I'm curious if ACDI/VOCA has found anything since this was last posted that they would want to share. Does anyone else have any tools on this topic to share? It would be interesting to see something on designing messages.

Cheers,

Kathleen

Nutrition message for Ag Ex Workers

Posted by KLadd on 5 Sep 2013

Right now we are starting piloting of some basic messages but do not have results yet.  We conducted barrier analysis among our farmers (women and men) and determined some of the root barriers.  Interestingly enough the main challenge was income and not knowledge.  Of course this means that within every activity that we are working with farmers to increase income we are including nutrition messages on diet diversity, etc.  Thus when they do increase incomes hopefully they will be more focused on using it towards household diet diversity.  Obviously there are many other activties that can also be included if working directly with households such as home gardens to increase access to micronutrient rich foods and small animals for protein. 

However often the challenge in value chain or market systems approaches is that we do not work directly with the farmers but maybe with the Farmer Coop Unions or other actors in the value chain.  This creates a need to find innovative ways to get messages out.  We are piloting a cascading training to TOT's at the FCU's who then train their small holder members.  We are currently rolling this out in Ethiopia and will include M&E of the behaviors included.  As you can imagine this will be challenging since we are not necessarily training the main caregiver or food preparer.  However, I believe that if you can change the attitude of the entire community or household through different methods it will improve the outcomes.  As most know we can train caregivers but if they do not have control over the income little will actually change other than their knowledge.  Hence important to get the whole household trained through a variety of methods and messages.  It is important to harmonize the messages even if the target audience and method is a bit different.

As results are available I will be glad to share.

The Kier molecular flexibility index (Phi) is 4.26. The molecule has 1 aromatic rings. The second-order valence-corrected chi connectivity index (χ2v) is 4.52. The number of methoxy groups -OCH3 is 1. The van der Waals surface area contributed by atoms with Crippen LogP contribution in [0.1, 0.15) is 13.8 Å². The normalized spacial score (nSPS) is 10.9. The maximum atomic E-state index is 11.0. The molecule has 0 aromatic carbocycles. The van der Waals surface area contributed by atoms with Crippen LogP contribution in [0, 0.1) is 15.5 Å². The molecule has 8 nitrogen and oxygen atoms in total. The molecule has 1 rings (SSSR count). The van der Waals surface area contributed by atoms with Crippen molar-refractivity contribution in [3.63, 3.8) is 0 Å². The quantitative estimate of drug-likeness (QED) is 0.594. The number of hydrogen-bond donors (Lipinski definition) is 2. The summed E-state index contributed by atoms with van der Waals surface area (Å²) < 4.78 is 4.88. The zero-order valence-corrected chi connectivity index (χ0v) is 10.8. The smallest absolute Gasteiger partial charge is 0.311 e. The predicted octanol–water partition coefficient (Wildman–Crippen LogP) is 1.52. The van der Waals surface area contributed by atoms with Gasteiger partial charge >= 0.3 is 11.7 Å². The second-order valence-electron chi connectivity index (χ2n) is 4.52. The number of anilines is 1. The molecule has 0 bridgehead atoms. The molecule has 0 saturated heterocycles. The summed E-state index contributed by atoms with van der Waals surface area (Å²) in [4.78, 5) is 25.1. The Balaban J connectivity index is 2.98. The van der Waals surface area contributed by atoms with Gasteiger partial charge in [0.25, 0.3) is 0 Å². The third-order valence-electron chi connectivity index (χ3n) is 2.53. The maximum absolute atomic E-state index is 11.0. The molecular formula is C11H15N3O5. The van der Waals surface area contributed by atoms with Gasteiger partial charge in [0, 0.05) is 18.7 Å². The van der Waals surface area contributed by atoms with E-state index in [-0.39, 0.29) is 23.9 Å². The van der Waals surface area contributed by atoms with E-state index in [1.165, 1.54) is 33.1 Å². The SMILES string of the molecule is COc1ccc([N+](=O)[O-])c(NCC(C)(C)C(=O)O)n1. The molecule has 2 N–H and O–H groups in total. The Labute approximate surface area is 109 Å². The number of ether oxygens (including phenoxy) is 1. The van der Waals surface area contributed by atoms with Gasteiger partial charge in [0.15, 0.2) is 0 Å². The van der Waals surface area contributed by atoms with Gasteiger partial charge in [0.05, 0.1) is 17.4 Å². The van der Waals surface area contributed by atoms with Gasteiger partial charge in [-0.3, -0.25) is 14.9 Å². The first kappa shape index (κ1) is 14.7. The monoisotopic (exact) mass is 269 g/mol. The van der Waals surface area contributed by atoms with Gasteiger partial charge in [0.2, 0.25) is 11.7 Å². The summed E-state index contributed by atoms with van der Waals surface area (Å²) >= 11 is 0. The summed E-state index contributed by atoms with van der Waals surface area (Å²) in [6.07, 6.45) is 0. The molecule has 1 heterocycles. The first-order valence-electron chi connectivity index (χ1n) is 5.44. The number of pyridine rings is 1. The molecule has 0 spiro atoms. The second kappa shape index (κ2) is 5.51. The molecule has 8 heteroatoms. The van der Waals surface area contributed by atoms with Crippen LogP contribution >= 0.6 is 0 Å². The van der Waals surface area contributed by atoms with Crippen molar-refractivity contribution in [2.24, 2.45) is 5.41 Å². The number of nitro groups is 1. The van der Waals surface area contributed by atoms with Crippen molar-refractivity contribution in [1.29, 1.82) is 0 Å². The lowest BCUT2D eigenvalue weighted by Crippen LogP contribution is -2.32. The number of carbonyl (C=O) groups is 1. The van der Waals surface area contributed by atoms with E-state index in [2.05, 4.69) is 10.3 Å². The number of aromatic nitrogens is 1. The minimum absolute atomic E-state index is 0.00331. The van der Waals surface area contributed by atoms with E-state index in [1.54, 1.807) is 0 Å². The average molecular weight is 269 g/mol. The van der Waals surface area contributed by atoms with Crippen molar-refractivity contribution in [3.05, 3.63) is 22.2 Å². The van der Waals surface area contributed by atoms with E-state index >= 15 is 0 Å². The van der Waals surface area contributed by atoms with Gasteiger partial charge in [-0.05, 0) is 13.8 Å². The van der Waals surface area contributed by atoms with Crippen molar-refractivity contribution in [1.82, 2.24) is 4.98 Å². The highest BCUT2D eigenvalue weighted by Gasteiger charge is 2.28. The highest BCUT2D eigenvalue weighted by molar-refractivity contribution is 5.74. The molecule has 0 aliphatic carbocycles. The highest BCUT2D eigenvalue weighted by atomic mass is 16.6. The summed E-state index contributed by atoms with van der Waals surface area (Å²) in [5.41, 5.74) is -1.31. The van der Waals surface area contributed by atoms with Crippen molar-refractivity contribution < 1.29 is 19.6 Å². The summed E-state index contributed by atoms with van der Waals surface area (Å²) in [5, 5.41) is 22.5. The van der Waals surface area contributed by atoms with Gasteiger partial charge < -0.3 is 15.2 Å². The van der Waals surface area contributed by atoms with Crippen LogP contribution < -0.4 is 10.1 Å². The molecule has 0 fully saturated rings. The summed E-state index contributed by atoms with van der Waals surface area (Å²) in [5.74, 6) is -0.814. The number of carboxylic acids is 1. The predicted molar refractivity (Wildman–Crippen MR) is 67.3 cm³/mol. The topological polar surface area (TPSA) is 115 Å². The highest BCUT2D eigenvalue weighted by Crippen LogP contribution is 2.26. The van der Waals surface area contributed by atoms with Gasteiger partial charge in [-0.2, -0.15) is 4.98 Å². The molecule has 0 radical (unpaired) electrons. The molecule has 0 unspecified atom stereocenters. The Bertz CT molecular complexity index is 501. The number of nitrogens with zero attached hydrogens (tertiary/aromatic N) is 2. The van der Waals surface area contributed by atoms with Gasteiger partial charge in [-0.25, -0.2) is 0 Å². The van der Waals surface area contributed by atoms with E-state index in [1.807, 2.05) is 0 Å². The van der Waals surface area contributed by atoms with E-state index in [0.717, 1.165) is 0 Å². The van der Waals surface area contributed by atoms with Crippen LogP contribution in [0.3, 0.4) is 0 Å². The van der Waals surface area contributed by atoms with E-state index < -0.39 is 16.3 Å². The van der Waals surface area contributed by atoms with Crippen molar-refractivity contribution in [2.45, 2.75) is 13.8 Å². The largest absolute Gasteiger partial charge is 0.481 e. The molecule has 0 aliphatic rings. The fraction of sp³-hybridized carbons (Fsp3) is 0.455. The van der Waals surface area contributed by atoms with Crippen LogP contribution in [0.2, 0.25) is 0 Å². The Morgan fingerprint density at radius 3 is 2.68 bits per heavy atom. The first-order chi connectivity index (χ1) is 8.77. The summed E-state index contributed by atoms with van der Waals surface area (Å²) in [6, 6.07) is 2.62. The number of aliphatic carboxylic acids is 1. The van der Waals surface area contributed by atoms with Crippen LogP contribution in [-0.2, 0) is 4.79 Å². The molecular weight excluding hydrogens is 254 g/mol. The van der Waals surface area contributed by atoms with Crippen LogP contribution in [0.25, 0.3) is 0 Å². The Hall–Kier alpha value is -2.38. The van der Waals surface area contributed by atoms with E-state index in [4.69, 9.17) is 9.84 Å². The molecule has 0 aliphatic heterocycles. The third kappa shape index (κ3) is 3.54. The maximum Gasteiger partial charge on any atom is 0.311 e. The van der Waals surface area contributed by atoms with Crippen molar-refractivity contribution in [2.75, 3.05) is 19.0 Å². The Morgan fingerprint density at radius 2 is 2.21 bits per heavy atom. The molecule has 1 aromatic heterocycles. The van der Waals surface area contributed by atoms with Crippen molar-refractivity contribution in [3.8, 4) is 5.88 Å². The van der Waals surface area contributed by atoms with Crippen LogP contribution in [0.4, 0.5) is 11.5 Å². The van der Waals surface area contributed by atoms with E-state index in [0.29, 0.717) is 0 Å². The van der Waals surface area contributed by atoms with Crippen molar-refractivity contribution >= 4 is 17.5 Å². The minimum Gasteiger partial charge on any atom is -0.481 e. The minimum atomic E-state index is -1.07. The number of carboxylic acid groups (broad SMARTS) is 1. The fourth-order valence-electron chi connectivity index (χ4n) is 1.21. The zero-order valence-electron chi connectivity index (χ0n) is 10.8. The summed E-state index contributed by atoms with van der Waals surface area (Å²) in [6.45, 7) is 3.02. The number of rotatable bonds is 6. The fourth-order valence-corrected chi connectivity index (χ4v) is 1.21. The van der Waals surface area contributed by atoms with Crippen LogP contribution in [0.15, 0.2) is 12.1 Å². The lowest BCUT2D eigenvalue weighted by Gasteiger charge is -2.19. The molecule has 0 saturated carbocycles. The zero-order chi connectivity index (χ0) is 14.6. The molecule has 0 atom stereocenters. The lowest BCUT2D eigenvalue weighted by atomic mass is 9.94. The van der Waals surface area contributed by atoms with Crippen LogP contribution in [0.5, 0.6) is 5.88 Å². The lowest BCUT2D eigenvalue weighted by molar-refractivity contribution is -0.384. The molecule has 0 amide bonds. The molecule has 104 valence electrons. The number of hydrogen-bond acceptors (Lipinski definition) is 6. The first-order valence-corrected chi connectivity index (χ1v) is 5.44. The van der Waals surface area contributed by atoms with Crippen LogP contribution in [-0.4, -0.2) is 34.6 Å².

Ladd

income not food

Posted by ccraig221 on 5 Sep 2013

Hi Ladd,

I was especially interested in your analysis - we can confirm that farmers want income above all.  We are trying to introduce new foods and farmers want to know what their sale value is. In our case if farmers have enough rice to feel full, that is all they "need".  One of our team is trying to introduce hanging gardens for home use, but their interest seems to be only in money making ventures.

I would love to see your results when they are available.

Thanks for your input.

 

Cay

 

Increased incomes

Posted by KLadd on 5 Sep 2013

Cay,

You are correct many if not most people want cash in hand.  I am actually okay with that as they have other costs but we spend a lot of time training on diet diversity and the advantages to them and their families (including less work days lost to illness, cost for health care, cost of not breastfeeding, etc.) so that they will prioritize income to purchasing a diverse diet.  We also have breakdowns for them to look at costs of income spent to buy a diverse diet verses if they grow themselves.  I rarely, as a hard line, encourage away from cash crops our goal is not substinence farming.  We do have a budgeting training for farmers that includes budgeting to buy food if you only grow mainly cash crops.  It is very hard to get people to think in the future when the cash is in hand now.  We do a lot of work with seasonal calendars to map out income sources and when they come in (crops, casual labor, etc) when fees are paid (schooling, inputs, repaying loans, etc) and then work to budget their money.  This is a very new concept for most.  They have cash in pocket and will spend accordingly...as do most Americans when they get their tax returns.